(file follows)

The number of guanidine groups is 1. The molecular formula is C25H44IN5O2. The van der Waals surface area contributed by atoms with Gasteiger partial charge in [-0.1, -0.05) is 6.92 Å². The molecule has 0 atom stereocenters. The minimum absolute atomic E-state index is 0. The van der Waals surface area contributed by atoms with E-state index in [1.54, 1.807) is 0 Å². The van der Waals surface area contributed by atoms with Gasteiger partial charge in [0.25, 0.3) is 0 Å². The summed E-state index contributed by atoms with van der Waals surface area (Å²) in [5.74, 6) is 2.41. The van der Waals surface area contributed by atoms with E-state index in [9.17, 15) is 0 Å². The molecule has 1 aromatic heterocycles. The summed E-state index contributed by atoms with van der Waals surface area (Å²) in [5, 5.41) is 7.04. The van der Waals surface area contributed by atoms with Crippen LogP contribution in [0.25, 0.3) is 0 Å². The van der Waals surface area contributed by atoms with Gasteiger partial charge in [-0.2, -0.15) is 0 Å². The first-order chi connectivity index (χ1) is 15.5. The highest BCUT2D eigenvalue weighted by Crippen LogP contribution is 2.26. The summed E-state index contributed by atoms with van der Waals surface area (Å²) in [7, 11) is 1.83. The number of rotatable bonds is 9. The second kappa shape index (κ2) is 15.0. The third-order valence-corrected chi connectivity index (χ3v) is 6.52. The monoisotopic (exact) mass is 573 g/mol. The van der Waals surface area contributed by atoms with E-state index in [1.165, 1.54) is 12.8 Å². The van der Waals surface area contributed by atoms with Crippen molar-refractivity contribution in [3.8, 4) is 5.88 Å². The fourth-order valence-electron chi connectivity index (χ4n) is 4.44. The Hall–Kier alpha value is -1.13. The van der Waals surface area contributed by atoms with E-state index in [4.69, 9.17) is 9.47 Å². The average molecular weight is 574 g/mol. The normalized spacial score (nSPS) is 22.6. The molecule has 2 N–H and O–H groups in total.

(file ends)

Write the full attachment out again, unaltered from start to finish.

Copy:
The number of guanidine groups is 1. The molecular formula is C25H44IN5O2. The van der Waals surface area contributed by atoms with Gasteiger partial charge in [-0.1, -0.05) is 6.92 Å². The molecule has 0 atom stereocenters. The minimum absolute atomic E-state index is 0. The van der Waals surface area contributed by atoms with E-state index in [1.54, 1.807) is 0 Å². The van der Waals surface area contributed by atoms with Gasteiger partial charge in [0.25, 0.3) is 0 Å². The summed E-state index contributed by atoms with van der Waals surface area (Å²) in [5.74, 6) is 2.41. The van der Waals surface area contributed by atoms with E-state index in [9.17, 15) is 0 Å². The molecule has 1 aromatic heterocycles. The summed E-state index contributed by atoms with van der Waals surface area (Å²) in [5, 5.41) is 7.04. The van der Waals surface area contributed by atoms with Crippen LogP contribution in [0.25, 0.3) is 0 Å². The van der Waals surface area contributed by atoms with Gasteiger partial charge in [-0.2, -0.15) is 0 Å². The first-order chi connectivity index (χ1) is 15.5. The highest BCUT2D eigenvalue weighted by Crippen LogP contribution is 2.26. The summed E-state index contributed by atoms with van der Waals surface area (Å²) in [7, 11) is 1.83. The number of rotatable bonds is 9. The second kappa shape index (κ2) is 15.0. The third-order valence-corrected chi connectivity index (χ3v) is 6.52. The monoisotopic (exact) mass is 573 g/mol. The van der Waals surface area contributed by atoms with E-state index in [1.165, 1.54) is 12.8 Å². The van der Waals surface area contributed by atoms with Crippen molar-refractivity contribution in [3.8, 4) is 5.88 Å². The fourth-order valence-electron chi connectivity index (χ4n) is 4.44. The Hall–Kier alpha value is -1.13. The van der Waals surface area contributed by atoms with E-state index in [4.69, 9.17) is 9.47 Å². The average molecular weight is 574 g/mol. The normalized spacial score (nSPS) is 22.6. The molecule has 2 N–H and O–H groups in total.